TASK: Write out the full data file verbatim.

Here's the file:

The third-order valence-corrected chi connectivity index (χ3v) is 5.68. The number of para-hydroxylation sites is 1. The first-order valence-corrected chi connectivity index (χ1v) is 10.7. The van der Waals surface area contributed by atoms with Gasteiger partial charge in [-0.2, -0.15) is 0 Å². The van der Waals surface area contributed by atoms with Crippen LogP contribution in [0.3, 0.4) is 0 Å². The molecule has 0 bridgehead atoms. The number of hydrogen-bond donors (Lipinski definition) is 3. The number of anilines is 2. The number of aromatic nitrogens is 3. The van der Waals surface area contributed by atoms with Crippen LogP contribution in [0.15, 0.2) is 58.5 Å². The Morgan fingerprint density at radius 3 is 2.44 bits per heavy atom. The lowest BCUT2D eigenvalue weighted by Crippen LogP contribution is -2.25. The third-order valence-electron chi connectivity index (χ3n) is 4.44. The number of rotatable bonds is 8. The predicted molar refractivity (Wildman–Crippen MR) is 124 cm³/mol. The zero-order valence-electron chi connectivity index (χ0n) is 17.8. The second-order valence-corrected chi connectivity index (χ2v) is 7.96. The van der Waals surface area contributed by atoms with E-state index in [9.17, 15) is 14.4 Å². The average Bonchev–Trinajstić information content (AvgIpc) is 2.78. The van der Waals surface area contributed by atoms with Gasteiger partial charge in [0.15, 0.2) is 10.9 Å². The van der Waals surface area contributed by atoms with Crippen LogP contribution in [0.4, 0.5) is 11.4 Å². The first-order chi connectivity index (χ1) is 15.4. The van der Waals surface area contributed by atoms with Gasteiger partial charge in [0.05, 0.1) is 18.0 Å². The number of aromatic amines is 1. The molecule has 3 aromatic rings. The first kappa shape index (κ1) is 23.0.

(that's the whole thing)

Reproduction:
The third-order valence-corrected chi connectivity index (χ3v) is 5.68. The number of para-hydroxylation sites is 1. The first-order valence-corrected chi connectivity index (χ1v) is 10.7. The van der Waals surface area contributed by atoms with Gasteiger partial charge in [-0.2, -0.15) is 0 Å². The van der Waals surface area contributed by atoms with Crippen LogP contribution in [0.3, 0.4) is 0 Å². The molecule has 0 bridgehead atoms. The number of hydrogen-bond donors (Lipinski definition) is 3. The number of anilines is 2. The number of aromatic nitrogens is 3. The van der Waals surface area contributed by atoms with Crippen LogP contribution in [0.15, 0.2) is 58.5 Å². The Morgan fingerprint density at radius 3 is 2.44 bits per heavy atom. The lowest BCUT2D eigenvalue weighted by Crippen LogP contribution is -2.25. The third-order valence-electron chi connectivity index (χ3n) is 4.44. The number of rotatable bonds is 8. The predicted molar refractivity (Wildman–Crippen MR) is 124 cm³/mol. The zero-order valence-electron chi connectivity index (χ0n) is 17.8. The second-order valence-corrected chi connectivity index (χ2v) is 7.96. The van der Waals surface area contributed by atoms with E-state index in [9.17, 15) is 14.4 Å². The average Bonchev–Trinajstić information content (AvgIpc) is 2.78. The van der Waals surface area contributed by atoms with Gasteiger partial charge in [0.15, 0.2) is 10.9 Å². The van der Waals surface area contributed by atoms with Crippen LogP contribution in [0.4, 0.5) is 11.4 Å². The first-order chi connectivity index (χ1) is 15.4. The van der Waals surface area contributed by atoms with Gasteiger partial charge in [0.05, 0.1) is 18.0 Å². The number of aromatic amines is 1. The molecule has 3 aromatic rings. The first kappa shape index (κ1) is 23.0.